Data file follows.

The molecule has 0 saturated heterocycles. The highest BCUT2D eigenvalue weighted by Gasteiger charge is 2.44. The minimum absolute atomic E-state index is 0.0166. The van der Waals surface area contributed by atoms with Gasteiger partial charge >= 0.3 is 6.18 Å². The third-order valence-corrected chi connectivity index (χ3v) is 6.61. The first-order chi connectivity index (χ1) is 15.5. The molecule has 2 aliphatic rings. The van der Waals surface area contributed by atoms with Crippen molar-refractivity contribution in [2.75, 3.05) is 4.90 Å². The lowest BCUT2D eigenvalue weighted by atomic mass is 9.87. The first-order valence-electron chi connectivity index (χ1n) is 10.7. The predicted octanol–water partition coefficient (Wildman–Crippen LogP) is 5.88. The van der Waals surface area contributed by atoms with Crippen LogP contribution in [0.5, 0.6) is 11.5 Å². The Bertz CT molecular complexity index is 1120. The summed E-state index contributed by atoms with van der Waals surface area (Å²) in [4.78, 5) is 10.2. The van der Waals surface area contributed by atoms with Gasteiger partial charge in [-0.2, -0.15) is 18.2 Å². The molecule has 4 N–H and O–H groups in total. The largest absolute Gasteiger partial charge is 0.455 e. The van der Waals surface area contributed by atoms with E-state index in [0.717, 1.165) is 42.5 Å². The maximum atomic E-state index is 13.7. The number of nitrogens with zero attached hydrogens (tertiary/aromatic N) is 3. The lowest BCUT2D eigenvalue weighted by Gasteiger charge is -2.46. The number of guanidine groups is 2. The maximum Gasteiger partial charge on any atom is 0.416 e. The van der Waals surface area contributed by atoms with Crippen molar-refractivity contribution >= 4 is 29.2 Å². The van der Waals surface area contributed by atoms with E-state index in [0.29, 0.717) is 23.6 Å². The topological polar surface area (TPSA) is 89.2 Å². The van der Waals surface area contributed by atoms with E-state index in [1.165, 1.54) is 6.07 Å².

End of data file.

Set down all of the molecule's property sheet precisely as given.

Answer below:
The molecule has 0 saturated heterocycles. The highest BCUT2D eigenvalue weighted by Gasteiger charge is 2.44. The minimum absolute atomic E-state index is 0.0166. The van der Waals surface area contributed by atoms with Gasteiger partial charge >= 0.3 is 6.18 Å². The third-order valence-corrected chi connectivity index (χ3v) is 6.61. The first-order chi connectivity index (χ1) is 15.5. The molecule has 2 aliphatic rings. The van der Waals surface area contributed by atoms with Crippen molar-refractivity contribution in [2.75, 3.05) is 4.90 Å². The lowest BCUT2D eigenvalue weighted by atomic mass is 9.87. The first-order valence-electron chi connectivity index (χ1n) is 10.7. The predicted octanol–water partition coefficient (Wildman–Crippen LogP) is 5.88. The van der Waals surface area contributed by atoms with Crippen LogP contribution in [0.5, 0.6) is 11.5 Å². The Bertz CT molecular complexity index is 1120. The summed E-state index contributed by atoms with van der Waals surface area (Å²) in [4.78, 5) is 10.2. The van der Waals surface area contributed by atoms with Gasteiger partial charge in [-0.2, -0.15) is 18.2 Å². The molecule has 4 N–H and O–H groups in total. The largest absolute Gasteiger partial charge is 0.455 e. The van der Waals surface area contributed by atoms with E-state index in [0.717, 1.165) is 42.5 Å². The maximum atomic E-state index is 13.7. The number of nitrogens with zero attached hydrogens (tertiary/aromatic N) is 3. The lowest BCUT2D eigenvalue weighted by Gasteiger charge is -2.46. The number of guanidine groups is 2. The maximum Gasteiger partial charge on any atom is 0.416 e. The van der Waals surface area contributed by atoms with Crippen molar-refractivity contribution >= 4 is 29.2 Å². The van der Waals surface area contributed by atoms with E-state index in [0.29, 0.717) is 23.6 Å². The topological polar surface area (TPSA) is 89.2 Å². The van der Waals surface area contributed by atoms with E-state index in [1.165, 1.54) is 6.07 Å².